Starting with payout ratios for the AMZI, the average payout ratios in both 4Q19 and 2019 stayed relatively consistent on a year-over-year basis, with the average payout ratio declining slightly from 69% in 2018 to 65% in 2019 for the full year. The average and median payout ratios for the AMEI were a solid 62% in 2019 when excluding companies that do not pay a dividend and outliers. Overall, the high payout ratio for the AMZI reflects the ability of MLPs to pay more of their cash flow to investors because they do not pay taxes at the entity level. For context, using Bloomberg estimates, the estimated payout ratio for the S&P 500 Utilities Index (S5UTIL) was 43.0% as of the end of 2019. It’s important to provide a caveat on any direct comparisons between MLPs and other sectors given the advantaged taxation for MLPs mentioned above.
For 4Q19, the range of payout ratios among midstream companies was wide, ranging from 26% on the low end for Kinder Morgan (KMI) to 100% or more for Holly Energy Partners (HEP), Shell Midstream Partners (SHLX), and Genesis Energy (GEL), which can reflect changes in working capital or seasonality. In these cases, the full-year payout ratio is likely more informative. From a high level, the C-Corps in the AMEI averaged a payout ratio of 58% in 2019, up from 52% in 2018. Relative to the C-Corps, the MLPs in the index averaged a higher payout of 62% in 2019, which was down slightly from 71% in 2018. Nearly half of the index – 15 out of 33 companies analyzed – had a payout below 60% for full-year 2019, increasing to 17 companies for 4Q19. The average payout ratio for US C-Corps in the AMEI was nearly constant from 2018 to 2019, increasing from 57% to 58%. Payouts for the Canadian companies jumped from 45% in 2018 to 58% in 2019 as four of the six companies increased year-over-year. The different payout ratios also reflect company-specific nuances within the midstream space. KMI, for example, has a buyback program in place and is growing its dividend at 25% as it rebuilds after cutting in December 2015.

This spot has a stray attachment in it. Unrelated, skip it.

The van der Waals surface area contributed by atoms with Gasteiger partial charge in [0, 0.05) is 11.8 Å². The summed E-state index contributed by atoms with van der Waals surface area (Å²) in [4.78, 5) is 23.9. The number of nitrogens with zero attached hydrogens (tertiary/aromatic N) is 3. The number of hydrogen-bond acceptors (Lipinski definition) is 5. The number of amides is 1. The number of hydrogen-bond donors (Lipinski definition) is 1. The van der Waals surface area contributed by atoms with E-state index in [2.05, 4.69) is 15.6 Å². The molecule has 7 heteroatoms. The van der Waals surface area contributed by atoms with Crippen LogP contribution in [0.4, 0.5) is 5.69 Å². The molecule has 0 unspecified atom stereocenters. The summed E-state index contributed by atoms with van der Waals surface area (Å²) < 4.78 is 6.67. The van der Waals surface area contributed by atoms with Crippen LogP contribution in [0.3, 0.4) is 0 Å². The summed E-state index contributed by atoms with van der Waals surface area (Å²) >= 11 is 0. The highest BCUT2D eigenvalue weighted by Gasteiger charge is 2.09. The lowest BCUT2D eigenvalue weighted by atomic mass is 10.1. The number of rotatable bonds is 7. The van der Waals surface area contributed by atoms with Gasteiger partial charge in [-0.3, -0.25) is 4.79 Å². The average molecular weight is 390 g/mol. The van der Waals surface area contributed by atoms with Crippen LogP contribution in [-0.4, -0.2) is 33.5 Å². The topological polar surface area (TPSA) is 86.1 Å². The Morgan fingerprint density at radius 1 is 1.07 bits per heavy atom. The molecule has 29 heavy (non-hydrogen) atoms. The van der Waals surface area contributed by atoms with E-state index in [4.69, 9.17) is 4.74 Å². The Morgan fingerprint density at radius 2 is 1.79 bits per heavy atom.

While recent market volatility has pressured midstream equities, the strength in coverage ratios for MLPs and average payout ratios below 60% for midstream C-Corps should provide a degree of comfort to investors, even as yields remain high. For MLPs, higher coverage ratios underscore the ability of MLPs to afford their distributions and also reflect the improved financial positioning of these companies as a focus on distribution growth has given way to a more sustainable approach to capital allocation. Compared to years past, MLPs and midstream C-Corps are facing today’s market headwinds with improved financial flexibility, particularly among MLPs.